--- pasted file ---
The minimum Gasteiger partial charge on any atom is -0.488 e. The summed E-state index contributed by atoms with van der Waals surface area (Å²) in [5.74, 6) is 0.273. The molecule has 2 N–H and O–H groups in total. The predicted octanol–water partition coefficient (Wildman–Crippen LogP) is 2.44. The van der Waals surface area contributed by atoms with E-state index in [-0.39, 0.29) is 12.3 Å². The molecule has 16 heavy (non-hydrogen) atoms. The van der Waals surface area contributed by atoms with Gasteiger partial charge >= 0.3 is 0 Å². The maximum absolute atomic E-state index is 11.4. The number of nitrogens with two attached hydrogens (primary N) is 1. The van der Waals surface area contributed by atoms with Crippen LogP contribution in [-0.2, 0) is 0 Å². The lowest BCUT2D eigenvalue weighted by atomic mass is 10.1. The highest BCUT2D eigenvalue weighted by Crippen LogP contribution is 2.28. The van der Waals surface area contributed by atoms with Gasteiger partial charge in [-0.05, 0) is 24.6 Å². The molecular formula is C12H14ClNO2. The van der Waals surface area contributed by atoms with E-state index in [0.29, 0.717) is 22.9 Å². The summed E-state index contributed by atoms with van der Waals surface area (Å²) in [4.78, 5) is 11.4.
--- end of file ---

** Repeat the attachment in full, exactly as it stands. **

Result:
The minimum Gasteiger partial charge on any atom is -0.488 e. The summed E-state index contributed by atoms with van der Waals surface area (Å²) in [5.74, 6) is 0.273. The molecule has 2 N–H and O–H groups in total. The predicted octanol–water partition coefficient (Wildman–Crippen LogP) is 2.44. The van der Waals surface area contributed by atoms with E-state index in [-0.39, 0.29) is 12.3 Å². The molecule has 16 heavy (non-hydrogen) atoms. The van der Waals surface area contributed by atoms with Gasteiger partial charge >= 0.3 is 0 Å². The maximum absolute atomic E-state index is 11.4. The number of nitrogens with two attached hydrogens (primary N) is 1. The van der Waals surface area contributed by atoms with Crippen LogP contribution in [-0.2, 0) is 0 Å². The lowest BCUT2D eigenvalue weighted by atomic mass is 10.1. The highest BCUT2D eigenvalue weighted by Crippen LogP contribution is 2.28. The van der Waals surface area contributed by atoms with Gasteiger partial charge in [-0.05, 0) is 24.6 Å². The molecular formula is C12H14ClNO2. The van der Waals surface area contributed by atoms with E-state index in [0.29, 0.717) is 22.9 Å². The summed E-state index contributed by atoms with van der Waals surface area (Å²) in [4.78, 5) is 11.4.